While COVID-19 and its associated economic dislocations have complicated 5G technology's 2022 rollout, changes wrought by the pandemic may boost the case for the generation mobile network in the long run.

The world is increasingly more connected, and data consumption continues to multiply, driving a constant need for better communication infrastructure. These rapid changes are transforming the landscape for telecom services, equipment and information.

In this age of wireless networking and smart devices connected across the global internet, undersea cables are a vital artery for data transmission. More than 400 submarine cables are used to connect the world across oceans, and these cables need constant upgrades to ensure they can support the increasing bandwidth demanded of them.

OFC 2021

Hitoshi Takeshita is part of a team of researchers developing the first uncoupled 4-core multicore fiber in a submarine cable. He will present his prototype at the 2022 Optical Fiber Communication Conference and Exhibition (OFC) on Monday, 7 March, being held at the San Diego Convention Center.

"We have demonstrated that the optical transmission performance through cabled uncoupled 4-core multicore fiber fully meets the requirements of modern long-haul submarine cables," said Hitoshi Takeshita, System Platform Research Laboratories, NEC Corporation.

The researchers built a prototype cable using SC520-type submarine cable, which is capable of withstanding water pressures at a depth of 8,000 meters, and can hold 16 fiber pairs. The team used four pairs of multicore fiber and 12 single-core pairs in their prototype.

Most significantly, the team built their 4-core fiber design to the same dimensions as a single-core fiber, managing to dramatically increase the capacity of the cable without increasing its size or reducing the number of fiber pairs.

"Multicore fiber is now expected to further increase the number of parallel optical fiber cores without increasing the submarine cable size and structure, enabling the second generation of submarine SDM (space division multiplexing) systems," said Takeshita.

With the cores so close together, and with the cable undergoing additional stresses due to the submarine environment, extensive effort is required to ensure minimal interference between cores. In their trial, tests showed intercore crosstalk was negligible.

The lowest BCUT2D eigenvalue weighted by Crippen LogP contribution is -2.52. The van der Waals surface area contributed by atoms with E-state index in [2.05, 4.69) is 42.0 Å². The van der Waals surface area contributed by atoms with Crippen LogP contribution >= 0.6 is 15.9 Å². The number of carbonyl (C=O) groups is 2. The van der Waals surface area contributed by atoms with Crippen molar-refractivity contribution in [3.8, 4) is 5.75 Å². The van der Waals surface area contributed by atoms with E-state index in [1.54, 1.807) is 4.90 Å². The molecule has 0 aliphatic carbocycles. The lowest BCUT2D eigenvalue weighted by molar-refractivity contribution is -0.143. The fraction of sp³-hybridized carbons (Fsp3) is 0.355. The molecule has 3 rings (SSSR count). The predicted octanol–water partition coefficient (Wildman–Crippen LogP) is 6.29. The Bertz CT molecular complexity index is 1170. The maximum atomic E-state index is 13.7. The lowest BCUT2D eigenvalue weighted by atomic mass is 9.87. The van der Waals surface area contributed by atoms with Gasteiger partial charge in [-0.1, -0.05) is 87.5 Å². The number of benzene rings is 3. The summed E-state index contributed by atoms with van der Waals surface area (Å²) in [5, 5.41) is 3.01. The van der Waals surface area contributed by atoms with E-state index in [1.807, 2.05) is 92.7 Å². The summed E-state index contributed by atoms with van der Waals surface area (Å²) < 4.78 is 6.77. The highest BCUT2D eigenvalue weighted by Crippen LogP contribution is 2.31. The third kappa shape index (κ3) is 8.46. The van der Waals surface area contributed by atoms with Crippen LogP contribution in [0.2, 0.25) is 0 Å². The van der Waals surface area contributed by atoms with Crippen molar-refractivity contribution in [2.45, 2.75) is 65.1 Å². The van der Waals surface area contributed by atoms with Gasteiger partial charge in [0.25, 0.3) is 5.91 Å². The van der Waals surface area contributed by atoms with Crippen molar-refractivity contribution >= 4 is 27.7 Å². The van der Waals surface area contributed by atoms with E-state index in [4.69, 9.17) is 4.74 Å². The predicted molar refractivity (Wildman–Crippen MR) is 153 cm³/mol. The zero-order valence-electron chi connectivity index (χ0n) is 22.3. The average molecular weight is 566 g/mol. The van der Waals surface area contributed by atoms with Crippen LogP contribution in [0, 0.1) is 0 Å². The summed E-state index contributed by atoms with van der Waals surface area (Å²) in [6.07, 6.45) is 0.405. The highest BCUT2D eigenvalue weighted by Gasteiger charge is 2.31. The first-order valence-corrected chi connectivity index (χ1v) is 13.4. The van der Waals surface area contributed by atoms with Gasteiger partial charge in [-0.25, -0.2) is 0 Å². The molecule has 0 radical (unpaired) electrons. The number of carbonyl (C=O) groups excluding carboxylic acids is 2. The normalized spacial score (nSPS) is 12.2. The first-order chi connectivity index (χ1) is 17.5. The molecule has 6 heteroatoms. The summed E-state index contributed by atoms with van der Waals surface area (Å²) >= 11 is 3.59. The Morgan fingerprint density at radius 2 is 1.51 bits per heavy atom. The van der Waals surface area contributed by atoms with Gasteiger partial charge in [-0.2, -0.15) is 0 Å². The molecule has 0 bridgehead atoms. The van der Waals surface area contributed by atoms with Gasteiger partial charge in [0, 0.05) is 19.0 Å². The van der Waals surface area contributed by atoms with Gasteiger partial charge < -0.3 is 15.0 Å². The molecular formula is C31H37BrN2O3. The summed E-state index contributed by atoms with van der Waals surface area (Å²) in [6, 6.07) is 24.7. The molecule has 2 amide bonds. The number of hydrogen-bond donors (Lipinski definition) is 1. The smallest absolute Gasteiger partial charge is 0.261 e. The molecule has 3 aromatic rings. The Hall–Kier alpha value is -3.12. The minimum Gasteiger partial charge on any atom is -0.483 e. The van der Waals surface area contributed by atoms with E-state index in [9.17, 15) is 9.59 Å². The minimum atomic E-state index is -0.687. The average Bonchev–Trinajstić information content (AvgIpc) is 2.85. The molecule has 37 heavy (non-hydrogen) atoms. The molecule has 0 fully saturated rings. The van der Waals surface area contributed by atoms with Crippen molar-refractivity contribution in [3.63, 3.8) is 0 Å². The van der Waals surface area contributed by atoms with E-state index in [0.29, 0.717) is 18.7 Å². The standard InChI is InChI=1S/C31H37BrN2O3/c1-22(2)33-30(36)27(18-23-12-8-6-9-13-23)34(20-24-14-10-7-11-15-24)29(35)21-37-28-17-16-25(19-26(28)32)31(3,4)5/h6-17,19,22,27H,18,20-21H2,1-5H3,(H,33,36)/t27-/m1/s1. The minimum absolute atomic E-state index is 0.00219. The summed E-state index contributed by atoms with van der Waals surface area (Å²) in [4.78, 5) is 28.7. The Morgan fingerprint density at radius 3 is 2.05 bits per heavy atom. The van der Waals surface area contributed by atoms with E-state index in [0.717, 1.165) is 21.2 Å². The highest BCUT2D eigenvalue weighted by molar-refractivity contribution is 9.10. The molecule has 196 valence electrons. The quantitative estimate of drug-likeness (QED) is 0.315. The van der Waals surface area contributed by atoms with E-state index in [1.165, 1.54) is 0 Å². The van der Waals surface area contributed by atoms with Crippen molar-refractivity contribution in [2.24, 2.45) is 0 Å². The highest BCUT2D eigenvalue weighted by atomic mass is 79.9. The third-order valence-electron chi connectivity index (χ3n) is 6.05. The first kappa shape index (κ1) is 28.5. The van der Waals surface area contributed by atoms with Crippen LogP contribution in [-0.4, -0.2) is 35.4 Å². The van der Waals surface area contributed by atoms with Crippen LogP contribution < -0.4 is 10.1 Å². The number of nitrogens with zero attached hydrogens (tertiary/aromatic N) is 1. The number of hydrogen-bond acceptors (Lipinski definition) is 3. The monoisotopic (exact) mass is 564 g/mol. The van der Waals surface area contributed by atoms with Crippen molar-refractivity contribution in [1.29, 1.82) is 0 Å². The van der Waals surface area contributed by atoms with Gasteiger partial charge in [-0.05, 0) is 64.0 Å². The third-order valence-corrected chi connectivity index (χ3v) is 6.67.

Equally important is reducing signal attenuation along the length of the cable. For a submarine cable that would one day be expected to span hundreds or possibly thousands of miles, ensuring the signal remains strong across the cable's length is critical. In particular, the team needed to guarantee the multicore fiber would not experience additional attenuation when cabled.

"It was never shown how multicore fiber would behave when cabled inside a submarine cable, with different bending and tension as it is usually evaluated in laboratory experiment," said Takeshita. "As submarine transmission is an ultra-long haul, even slight variations of properties of cabled fiber have significant impact on the system performance as it accumulates with distance."

To accomplish a reduction in intercore crosstalk and improved signal attenuation, the team integrated a multicore fiber amplifier into the cable, splicing the amplifier with the fiber directly. This reduced bulk in the cable and improved performance.

The researchers hope their multicore fiber bundled in a submarine cable will be used to increase data transmission rates as demand increases over the next few years.

"International data usage is expected to expand, driven by factors such as the growth of 5G mobile data and the need to share ever more content between data centers distributed around the world," Takeshita concluded. "To meet this demand, submarine networks are expected to adopt space division multiplexing technology using multicore fiber."